full transcript

From the Ted Talk by Charita Gainey: How Phillis Wheatley captured the attention of the world

Unscramble the Blue Letters

The young girl, who’d been renamed pihlils Wheatley, had arrived in the colonies on a slave ship in 1761. The ship ledand in Boston, where snunsaa and John Wheatley prahesucd Phillis to work in their house. However, for reasons that raimen unclear, they also taught her to read and wtrie. Over the following decade, Wheatley became well versed in poetry and religious texts, eventually beginning to produce her own poems. The family published her work in a lcoal newspaper, and in 1771, her elegy for renowned reverend George Whitefield captured the public’s imagination. The poem’s repetitive rhythms, dramatic religious reeefnrecs, and srnioag spiritual language depicted how Whitefield’s sermons “inflame the soul and captivate the mind.” Wheatley ends with an asinterrg image of life after death, trusting that dviine forces “will re-animate his dust.”

Open Cloze

The young girl, who’d been renamed _______ Wheatley, had arrived in the colonies on a slave ship in 1761. The ship ______ in Boston, where _______ and John Wheatley _________ Phillis to work in their house. However, for reasons that ______ unclear, they also taught her to read and _____. Over the following decade, Wheatley became well versed in poetry and religious texts, eventually beginning to produce her own poems. The family published her work in a _____ newspaper, and in 1771, her elegy for renowned reverend George Whitefield captured the public’s imagination. The poem’s repetitive rhythms, dramatic religious __________, and _______ spiritual language depicted how Whitefield’s sermons “inflame the soul and captivate the mind.” Wheatley ends with an _________ image of life after death, trusting that ______ forces “will re-animate his dust.”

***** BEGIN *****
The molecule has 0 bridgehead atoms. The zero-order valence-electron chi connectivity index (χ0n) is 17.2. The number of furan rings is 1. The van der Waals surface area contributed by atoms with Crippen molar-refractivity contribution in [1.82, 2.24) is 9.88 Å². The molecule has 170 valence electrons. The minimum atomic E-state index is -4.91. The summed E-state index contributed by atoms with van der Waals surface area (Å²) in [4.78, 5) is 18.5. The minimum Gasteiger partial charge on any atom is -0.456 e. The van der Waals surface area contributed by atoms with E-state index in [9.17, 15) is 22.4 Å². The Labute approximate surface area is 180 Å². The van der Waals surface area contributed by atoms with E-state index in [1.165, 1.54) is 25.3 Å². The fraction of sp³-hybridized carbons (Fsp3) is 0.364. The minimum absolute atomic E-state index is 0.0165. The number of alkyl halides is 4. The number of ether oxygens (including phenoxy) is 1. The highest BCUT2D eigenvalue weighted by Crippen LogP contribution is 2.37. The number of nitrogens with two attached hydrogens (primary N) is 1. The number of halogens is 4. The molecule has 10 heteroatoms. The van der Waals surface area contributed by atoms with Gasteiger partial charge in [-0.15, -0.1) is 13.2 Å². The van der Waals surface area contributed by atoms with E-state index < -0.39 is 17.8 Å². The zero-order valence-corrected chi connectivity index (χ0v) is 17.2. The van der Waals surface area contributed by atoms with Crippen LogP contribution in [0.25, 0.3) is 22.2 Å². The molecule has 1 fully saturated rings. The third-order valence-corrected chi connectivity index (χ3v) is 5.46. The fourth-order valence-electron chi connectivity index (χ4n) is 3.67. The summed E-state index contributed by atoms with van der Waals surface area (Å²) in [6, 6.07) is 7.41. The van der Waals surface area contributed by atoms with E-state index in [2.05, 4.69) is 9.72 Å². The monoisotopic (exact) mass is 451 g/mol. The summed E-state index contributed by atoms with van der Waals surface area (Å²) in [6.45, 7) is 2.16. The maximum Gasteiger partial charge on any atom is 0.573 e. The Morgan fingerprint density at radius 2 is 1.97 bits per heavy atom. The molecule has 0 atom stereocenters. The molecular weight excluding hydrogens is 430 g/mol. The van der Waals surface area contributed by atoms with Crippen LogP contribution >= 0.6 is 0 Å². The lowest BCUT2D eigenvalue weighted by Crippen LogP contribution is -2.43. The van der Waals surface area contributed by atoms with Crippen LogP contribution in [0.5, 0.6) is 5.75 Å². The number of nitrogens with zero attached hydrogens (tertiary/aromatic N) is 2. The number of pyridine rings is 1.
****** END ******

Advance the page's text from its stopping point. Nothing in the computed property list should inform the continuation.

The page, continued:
Solution

  1. landed
  2. arresting
  3. write
  4. references
  5. phillis
  6. soaring
  7. remain
  8. purchased
  9. susanna
  10. local
  11. divine

Original Text

The young girl, who’d been renamed Phillis Wheatley, had arrived in the colonies on a slave ship in 1761. The ship landed in Boston, where Susanna and John Wheatley purchased Phillis to work in their house. However, for reasons that remain unclear, they also taught her to read and write. Over the following decade, Wheatley became well versed in poetry and religious texts, eventually beginning to produce her own poems. The family published her work in a local newspaper, and in 1771, her elegy for renowned reverend George Whitefield captured the public’s imagination. The poem’s repetitive rhythms, dramatic religious references, and soaring spiritual language depicted how Whitefield’s sermons “inflame the soul and captivate the mind.” Wheatley ends with an arresting image of life after death, trusting that divine forces “will re-animate his dust.”

Frequently Occurring Word Combinations

Important Words

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  60. whitefield
  61. work
  62. write
  63. young